The list author says: "Thanks for checking out the list! Albums 'tied' for 41st: Broken Bells, Bruce Springsteen - 'The Promise', Cee Lo Green - 'The Lady Killer', Hank III - 'Rebel Within', The Hold Steady - 'Heaven is Whenever', Nachtmystium - 'Addicts: Black Meddle Pt. 2', Sufjan Stevens - "Age of Adz', The Social Network Soundtrack."
"Shooter boldly abandons country music for a concept album about an Orwellian future, with multi-layed prog-rock that channels NIN, Pink Floyd, and everything in between. Stephen King appears as a radio DJ, updating his Rae Flowers character from The Stand. Any critics have likely only listened to it once, unfortunately. After at least a dozen spins, it continues to get better."
"In the wake of a car accident that left bassist Chi Cheng in a coma, The Deftones shelved the album they were working on and recorded their best album since White Pony to help cope with the tragedy. Chino's vocals and Stephen's guitars swirl and soar while the rhythm section keeps it all together."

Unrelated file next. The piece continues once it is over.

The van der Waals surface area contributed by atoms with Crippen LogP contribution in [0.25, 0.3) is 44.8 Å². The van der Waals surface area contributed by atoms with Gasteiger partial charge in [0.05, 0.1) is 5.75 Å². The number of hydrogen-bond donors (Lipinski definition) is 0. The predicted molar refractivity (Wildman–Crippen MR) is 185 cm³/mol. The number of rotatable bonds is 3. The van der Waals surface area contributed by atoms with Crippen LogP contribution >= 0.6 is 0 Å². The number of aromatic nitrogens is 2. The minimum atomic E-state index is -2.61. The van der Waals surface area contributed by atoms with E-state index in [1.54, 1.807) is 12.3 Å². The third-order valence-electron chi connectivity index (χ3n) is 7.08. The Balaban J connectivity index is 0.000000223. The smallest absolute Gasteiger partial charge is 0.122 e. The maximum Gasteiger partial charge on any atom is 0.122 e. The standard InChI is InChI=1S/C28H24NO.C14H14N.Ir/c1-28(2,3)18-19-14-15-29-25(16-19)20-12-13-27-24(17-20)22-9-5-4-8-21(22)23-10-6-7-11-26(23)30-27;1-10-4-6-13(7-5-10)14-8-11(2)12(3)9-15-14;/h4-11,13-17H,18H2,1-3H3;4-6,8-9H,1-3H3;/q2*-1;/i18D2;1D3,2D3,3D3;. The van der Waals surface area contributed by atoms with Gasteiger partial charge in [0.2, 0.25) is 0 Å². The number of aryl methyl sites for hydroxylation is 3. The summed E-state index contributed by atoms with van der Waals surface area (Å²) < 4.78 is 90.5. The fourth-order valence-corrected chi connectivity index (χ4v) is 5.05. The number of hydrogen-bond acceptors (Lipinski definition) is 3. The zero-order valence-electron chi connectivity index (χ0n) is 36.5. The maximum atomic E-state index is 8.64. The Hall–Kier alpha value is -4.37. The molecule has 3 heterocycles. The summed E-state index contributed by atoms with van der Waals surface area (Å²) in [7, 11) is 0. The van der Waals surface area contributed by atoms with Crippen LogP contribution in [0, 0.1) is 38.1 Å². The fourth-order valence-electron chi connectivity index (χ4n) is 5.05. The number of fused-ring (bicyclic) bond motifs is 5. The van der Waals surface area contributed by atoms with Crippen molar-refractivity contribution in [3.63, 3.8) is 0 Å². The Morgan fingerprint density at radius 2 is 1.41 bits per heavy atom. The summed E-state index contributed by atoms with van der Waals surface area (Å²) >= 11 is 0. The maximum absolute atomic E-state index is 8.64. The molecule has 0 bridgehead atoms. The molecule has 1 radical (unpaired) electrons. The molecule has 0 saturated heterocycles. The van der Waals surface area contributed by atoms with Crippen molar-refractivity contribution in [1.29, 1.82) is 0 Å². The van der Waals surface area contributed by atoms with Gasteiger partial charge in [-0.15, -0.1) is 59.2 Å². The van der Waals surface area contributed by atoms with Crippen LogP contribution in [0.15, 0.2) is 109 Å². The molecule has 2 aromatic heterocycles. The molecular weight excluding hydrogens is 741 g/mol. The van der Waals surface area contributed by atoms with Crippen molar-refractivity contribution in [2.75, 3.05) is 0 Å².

"The best album yet by the Akron blues-rock duo. They expand their sound and range while keeping everything tight and focused. The atmosphere provided by recording at Muscle Shoals is captured, as well, as a certain swampiness permeates the record."
"I'm usually unimpressed by live albums, but this companion to Emmett Malloy's sublime film about Jack and Meg's '07 tour of Canada is Jack White's Hendrix moment. The songs are often abrasively loud and sloppy, but it's in these moments that the genius emerges, and they were wise to not polish this up or turn down the lively crowd in post-production."
"This years best new artist. And indie-folk roots-rock record...by a band from London?! Why not! Just do me a favor and keep these guys a secret, I start to worry when promising new bands like this make it big.."